Undissolved Fertilizers, Placement, Frequency, Amounts, Avoiding Damage to Plants

Q.  I applied the dry fertilizer/micro nutrient mix by hand.  I did notice that there
seems to always be undissolved fertilizer, even after several waterings. This didn’t seem to bother the more mature plants, but I’m wondering if it could “burn” the younger plants, and also wondering if I should modify the fertilizer routine for the younger plants.

A.  The Weekly Feed Mix is about 45% actual mineral salts, and the other 55% of the material is NOT fertilizer, but just filler material. The only time you would not see residue is if you were to purchase the expensive totally water-soluble fertilizers that the hydroponic growers use in the greenhouse.

Therefore, what you are seeing as residue on the surface of the soil after a few days of watering is not fertilizer and will not harm your plants.

Do not modify the feeding routine for smaller plants.  Sixty years of experience and millions of lab (garden) experiments have established the importance of the fertilizer formula, the amounts, and the frequency of feeding.

What happens is that the fertilizer dissolves, then some of it quickly adheres to the soil particles and becomes “fixed” or unavailable to the plants.  This is particularly true of phosphate and potash.  Over time, those adhered particles are released and once again become available, and meanwhile the continued application of fertilizers each week feeds the plant.  When you stop applying fertilizers, there is a residual effect, and the plant continues to receive the benefit of the previous build-up for a few weeks.

Fertilizer will not burn or harm your small plants if used properly. It is supposed to be placed in the center of the bed between two rows of plants, and so will be several inches distant from plant stems.

Leaves should not come in contact with the fertilizer, because you should always be pruning any leaves that touch the ground.

How to Grow the Healthiest Vegetables

Q.  I want to grow the healthiest vegetables possible. Isn’t organic gardening healthier than the Mittleider Method – tell me the truth!

A.  This is a very good question and it deserves a straight answer. I will therefore tell you some very important things about plant nutrition. First of all, plants receive nutrition only as water- soluble mineral compounds, through their roots. When we put compost or manure, etc. into the soil, the organic material must first decompose, and the nutrient compounds must revert to water-soluble minerals before the next generation of plants can use them. This takes time, and sometimes as much as half of the nutrients are lost in the process.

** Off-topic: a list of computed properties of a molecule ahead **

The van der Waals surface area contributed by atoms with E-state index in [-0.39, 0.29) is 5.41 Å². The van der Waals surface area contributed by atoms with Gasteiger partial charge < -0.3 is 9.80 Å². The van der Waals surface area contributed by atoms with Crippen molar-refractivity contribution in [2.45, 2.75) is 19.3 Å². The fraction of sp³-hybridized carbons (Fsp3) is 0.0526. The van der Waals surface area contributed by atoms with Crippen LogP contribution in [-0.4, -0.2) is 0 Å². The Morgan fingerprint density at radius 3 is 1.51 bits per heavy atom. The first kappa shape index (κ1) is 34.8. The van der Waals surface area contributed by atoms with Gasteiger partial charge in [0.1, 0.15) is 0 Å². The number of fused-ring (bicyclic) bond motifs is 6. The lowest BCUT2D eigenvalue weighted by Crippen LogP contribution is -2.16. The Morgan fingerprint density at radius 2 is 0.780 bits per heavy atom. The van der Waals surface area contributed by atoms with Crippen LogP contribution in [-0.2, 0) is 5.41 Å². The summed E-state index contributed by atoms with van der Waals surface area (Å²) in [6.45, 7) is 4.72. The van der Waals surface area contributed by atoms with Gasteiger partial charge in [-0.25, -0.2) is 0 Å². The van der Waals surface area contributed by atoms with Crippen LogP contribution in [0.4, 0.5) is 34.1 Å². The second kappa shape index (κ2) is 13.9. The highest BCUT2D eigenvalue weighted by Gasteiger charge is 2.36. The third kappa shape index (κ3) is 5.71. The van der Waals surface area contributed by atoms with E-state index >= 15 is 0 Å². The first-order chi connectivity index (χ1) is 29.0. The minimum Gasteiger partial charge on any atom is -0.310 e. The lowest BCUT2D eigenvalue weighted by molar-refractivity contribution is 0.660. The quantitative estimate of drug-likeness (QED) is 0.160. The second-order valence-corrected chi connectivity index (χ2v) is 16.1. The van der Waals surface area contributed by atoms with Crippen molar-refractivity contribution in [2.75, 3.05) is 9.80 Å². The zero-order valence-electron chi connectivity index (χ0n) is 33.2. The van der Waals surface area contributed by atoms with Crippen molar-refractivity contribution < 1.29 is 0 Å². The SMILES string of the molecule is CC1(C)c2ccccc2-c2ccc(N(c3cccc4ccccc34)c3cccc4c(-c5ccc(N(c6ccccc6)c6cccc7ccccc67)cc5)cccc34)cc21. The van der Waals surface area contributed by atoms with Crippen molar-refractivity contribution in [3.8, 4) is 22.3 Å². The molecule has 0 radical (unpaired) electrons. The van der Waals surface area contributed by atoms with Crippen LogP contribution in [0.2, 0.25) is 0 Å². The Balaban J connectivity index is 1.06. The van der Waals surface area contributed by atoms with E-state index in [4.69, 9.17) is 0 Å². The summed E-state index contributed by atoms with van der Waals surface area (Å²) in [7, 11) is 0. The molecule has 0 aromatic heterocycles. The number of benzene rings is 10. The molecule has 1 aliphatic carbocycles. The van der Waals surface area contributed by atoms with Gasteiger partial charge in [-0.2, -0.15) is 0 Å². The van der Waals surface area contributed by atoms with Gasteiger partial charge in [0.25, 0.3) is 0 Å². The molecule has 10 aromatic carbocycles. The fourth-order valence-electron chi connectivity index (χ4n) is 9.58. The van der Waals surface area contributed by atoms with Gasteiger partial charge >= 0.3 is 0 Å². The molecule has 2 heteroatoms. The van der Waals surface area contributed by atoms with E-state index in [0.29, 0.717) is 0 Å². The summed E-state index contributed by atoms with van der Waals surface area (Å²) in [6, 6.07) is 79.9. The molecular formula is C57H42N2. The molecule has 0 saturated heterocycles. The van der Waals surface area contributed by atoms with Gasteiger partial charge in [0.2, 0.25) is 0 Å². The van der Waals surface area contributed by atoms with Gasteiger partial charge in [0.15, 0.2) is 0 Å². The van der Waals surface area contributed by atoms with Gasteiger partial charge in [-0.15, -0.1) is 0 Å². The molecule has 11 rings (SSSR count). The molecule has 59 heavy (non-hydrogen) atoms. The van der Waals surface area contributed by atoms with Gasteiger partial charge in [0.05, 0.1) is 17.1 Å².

Secondly, there is no difference between organic, mineral, and chemical nutrients.  Everything in this world is a chemical!!  To the chemist everything in the soil is called chemicals, to a geologist they are called minerals, and to an organic enthusiast they are called organics, but they are the same substances.  To quote J. I. Rodale, “we organic gardeners have let our enthusiasm run away with us. We have said that the nitrogen which is in organic matter is different (and thus somehow better) from nitrogen in a commercial fertilizer. But this is not so.” And “actually there is no difference between the nitrogen in a chemical fertilizer and the nitrogen in a leaf.” (Organic Gardening)

Thirdly, there is no difference between soil and rocks except for the size of the particles, and 12 of the 13 mineral nutrients plants require are essentially ground-up rocks! There is really nothing “synthetic” about them.  So, you see there is no difference between “organic nitrogen”, mineral nitrogen and chemical nitrogen – except the nitrogen that is part of an organic substance must decompose and revert to the water-soluble mineral state before being available to plants.

This being the case, what should we do to assure we have the best garden and the healthiest plants possible? Give the plants the best combination of nutrition we possibly can.  Remember that 99% of us depend on 1% to feed us, and the big growers feed their crops! The big fertilizer companies use formulas similar to Dr. Mittleider’s and call them “The preferred horticultural mix.” Just check out Scott’s Peter’s Professional Pete Lite as an example.

Now, this is not to say that organic materials don’t have a place in the garden. You can improve soil texture and tilth by adding materials that have desirable characteristics.  However, improving the soil in that way is not necessary to having a good garden, and people often introduce weeds, rodents, bugs, and diseases into their gardens, or provide a haven for them with their organic mulching practices. It is for this reason that we do not emphasize and encourage composting and manure. 

Mittleider gardens qualify as “organic” because we don’t use pesticides or herbicides.  However, I suggest they are even “better than organic”, because the plants receive just what they need, they grow fast, and we almost never have insect or disease problems because they aren’t in the ground long enough for the pests to get established.